Daman Singh speaks about setting World War II as the backdrop for her novel Kitty's War.
Daman Singh believes it is her ignorance about the role of World War II in Indian context that inspired her to write Kitty’s War, a novel based on the war. The idea struck her in early 2013. By the time Strictly Personal, a memoir of her parents Manmohan Singh and Gursharan, came out, she was totally hooked to the idea of Kitty’s War.
“When I was working on Strictly Personal, my father once mentioned that he used to listen to news about World War II on the radio. I was quite surprised, because I didn’t think the war had anything to do with us. So I started reading up. That’s when I realised how wrong I was,” Daman, author of four books, says.
She realised only recently that India had a major role in World War II, she confesses. As she delved deep into the subject, a perfect backdrop for a historical novel began to unravel. “War period was difficult. We were supplying the army with food, fuel, and all sorts of materials in a big way. Industries were diverted to making goods for the war, trade was disrupted. So we had shortages — even rationing in some places — and prices shot up. Ordinary people had to face a great deal of hardship. But the war effort was naturally the top priority for the colonial government. Meanwhile, the freedom struggle was becoming more and more intense. So this was a time of social, economic and political tension — just perfect for the background of a novel.”
She spent around two years on the first draft amassing information about war from available sources, and another year re-working on it with her editor V.K. Karthika. “Thanks to Google, I found a vast amount of material on the Internet about the war, railways and the Anglo-Indian community. One of the books that I discovered was The Raj at War, by Yasmin Khan. It’s simply fascinating, and so beautifully written. Then, to get the details right, I also had to find out what people those days ate, drank, wore, read and all,” says Daman.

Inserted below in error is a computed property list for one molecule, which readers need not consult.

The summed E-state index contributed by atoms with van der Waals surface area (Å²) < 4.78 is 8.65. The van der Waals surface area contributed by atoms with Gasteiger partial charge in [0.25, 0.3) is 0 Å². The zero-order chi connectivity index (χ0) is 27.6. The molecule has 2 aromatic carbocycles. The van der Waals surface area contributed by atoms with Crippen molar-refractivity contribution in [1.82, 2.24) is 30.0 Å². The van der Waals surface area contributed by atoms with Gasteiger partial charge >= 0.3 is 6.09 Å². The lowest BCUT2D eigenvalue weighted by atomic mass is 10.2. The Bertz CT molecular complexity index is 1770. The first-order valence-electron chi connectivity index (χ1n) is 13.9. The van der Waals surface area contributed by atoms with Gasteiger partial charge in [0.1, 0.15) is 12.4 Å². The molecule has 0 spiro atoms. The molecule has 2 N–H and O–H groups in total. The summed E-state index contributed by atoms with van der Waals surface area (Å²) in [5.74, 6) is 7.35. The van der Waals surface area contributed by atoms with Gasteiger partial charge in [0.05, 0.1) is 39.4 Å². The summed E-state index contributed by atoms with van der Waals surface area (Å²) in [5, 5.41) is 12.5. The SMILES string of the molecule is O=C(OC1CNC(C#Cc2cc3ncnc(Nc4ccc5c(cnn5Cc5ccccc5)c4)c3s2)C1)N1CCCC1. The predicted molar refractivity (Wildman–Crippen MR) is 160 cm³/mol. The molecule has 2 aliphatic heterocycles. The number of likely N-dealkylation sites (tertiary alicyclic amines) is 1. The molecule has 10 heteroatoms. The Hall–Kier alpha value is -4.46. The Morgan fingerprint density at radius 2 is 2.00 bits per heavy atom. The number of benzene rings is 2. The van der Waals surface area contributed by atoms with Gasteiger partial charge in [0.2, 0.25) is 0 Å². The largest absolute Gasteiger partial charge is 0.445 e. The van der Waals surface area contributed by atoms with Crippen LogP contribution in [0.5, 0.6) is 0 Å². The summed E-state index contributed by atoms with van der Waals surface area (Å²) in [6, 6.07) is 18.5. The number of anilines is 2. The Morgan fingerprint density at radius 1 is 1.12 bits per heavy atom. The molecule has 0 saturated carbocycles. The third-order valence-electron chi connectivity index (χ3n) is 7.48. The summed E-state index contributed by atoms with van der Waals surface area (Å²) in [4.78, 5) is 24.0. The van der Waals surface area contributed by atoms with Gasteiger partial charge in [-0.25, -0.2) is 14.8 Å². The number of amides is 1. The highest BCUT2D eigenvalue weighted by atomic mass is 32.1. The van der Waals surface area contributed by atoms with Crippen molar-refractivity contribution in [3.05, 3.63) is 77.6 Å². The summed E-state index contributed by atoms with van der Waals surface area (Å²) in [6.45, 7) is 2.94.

She, then, put together all those details to weave the story of Kitty, the lead character. The book is about Kitty’s search for love and life. Daman says she was nervous about writing a historical novel. “I’m neither a scholar nor an intellectual. So, I must admit that I was nervous about writing it. It took a huge amount of research to convince me that my story was credible. Hopefully readers will also see it that way,” feels the author who has been writing since her school days. “But I became a writer only after I decided that I needed a change from my career in the field of rural development.”
Daman has written two novels, Nine By Nine and The Sacred Grove and two works of non-fiction, The Last Frontier: People and Forests in Mizoram and Strictly Personal. An admirer of RK Narayanan’s simplicity and Isabel Allende’s vivid imagery, she says her life experiences reflect in her works. “They do — at least in bits and pieces, not solid chunks,” she says. But, with Kitty’s War, it was different. “I couldn’t rely on personal experience, because I didn’t have any. So I had to stretch my imagination as far as it could go.”
Another aspect of writing that she enjoys is character moulding. She says once she gets a clear idea, she knows what kind of characters should tell it. “I try to make each of them a real person with a distinct personality, attitudes, and opinions; and give them quirks, whims and fancies, thus making them more interesting. I need to know everything about them, even though I don’t plan to share all of this with readers. Normally, characters develop slowly, as the story unfolds, and as they interact with the rest of the cast,” says Daman, who is currently writing a book on metal asylums in India. “It’s a difficult subject and, again, I need to do a lot of research,” she says. “For me, the challenge is to make it both interesting as well as meaningful for the general reader,” she adds.